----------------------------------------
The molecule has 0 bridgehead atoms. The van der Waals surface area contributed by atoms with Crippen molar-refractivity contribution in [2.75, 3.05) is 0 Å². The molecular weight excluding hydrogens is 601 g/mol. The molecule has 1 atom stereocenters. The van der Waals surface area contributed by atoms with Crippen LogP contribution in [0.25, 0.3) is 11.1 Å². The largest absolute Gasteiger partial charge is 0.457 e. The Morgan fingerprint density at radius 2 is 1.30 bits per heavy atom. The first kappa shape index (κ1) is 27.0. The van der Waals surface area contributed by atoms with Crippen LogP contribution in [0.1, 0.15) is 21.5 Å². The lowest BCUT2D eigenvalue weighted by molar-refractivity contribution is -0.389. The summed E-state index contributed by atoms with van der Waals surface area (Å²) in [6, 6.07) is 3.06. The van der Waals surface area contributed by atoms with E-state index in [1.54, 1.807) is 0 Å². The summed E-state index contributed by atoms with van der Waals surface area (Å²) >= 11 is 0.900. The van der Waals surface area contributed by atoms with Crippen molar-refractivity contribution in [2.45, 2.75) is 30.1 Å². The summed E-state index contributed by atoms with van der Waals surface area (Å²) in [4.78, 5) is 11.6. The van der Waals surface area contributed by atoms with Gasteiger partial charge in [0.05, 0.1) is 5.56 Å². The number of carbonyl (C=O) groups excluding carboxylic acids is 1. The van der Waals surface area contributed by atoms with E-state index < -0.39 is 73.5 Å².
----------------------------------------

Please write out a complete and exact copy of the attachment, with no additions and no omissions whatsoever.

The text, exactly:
The molecule has 0 bridgehead atoms. The van der Waals surface area contributed by atoms with Crippen molar-refractivity contribution in [2.75, 3.05) is 0 Å². The molecular weight excluding hydrogens is 601 g/mol. The molecule has 1 atom stereocenters. The van der Waals surface area contributed by atoms with Crippen LogP contribution in [0.25, 0.3) is 11.1 Å². The largest absolute Gasteiger partial charge is 0.457 e. The Morgan fingerprint density at radius 2 is 1.30 bits per heavy atom. The first kappa shape index (κ1) is 27.0. The van der Waals surface area contributed by atoms with Crippen LogP contribution in [0.1, 0.15) is 21.5 Å². The lowest BCUT2D eigenvalue weighted by molar-refractivity contribution is -0.389. The summed E-state index contributed by atoms with van der Waals surface area (Å²) in [6, 6.07) is 3.06. The van der Waals surface area contributed by atoms with E-state index in [1.54, 1.807) is 0 Å². The summed E-state index contributed by atoms with van der Waals surface area (Å²) >= 11 is 0.900. The van der Waals surface area contributed by atoms with Crippen molar-refractivity contribution in [2.45, 2.75) is 30.1 Å². The summed E-state index contributed by atoms with van der Waals surface area (Å²) in [4.78, 5) is 11.6. The van der Waals surface area contributed by atoms with Gasteiger partial charge in [0.05, 0.1) is 5.56 Å². The number of carbonyl (C=O) groups excluding carboxylic acids is 1. The van der Waals surface area contributed by atoms with E-state index < -0.39 is 73.5 Å².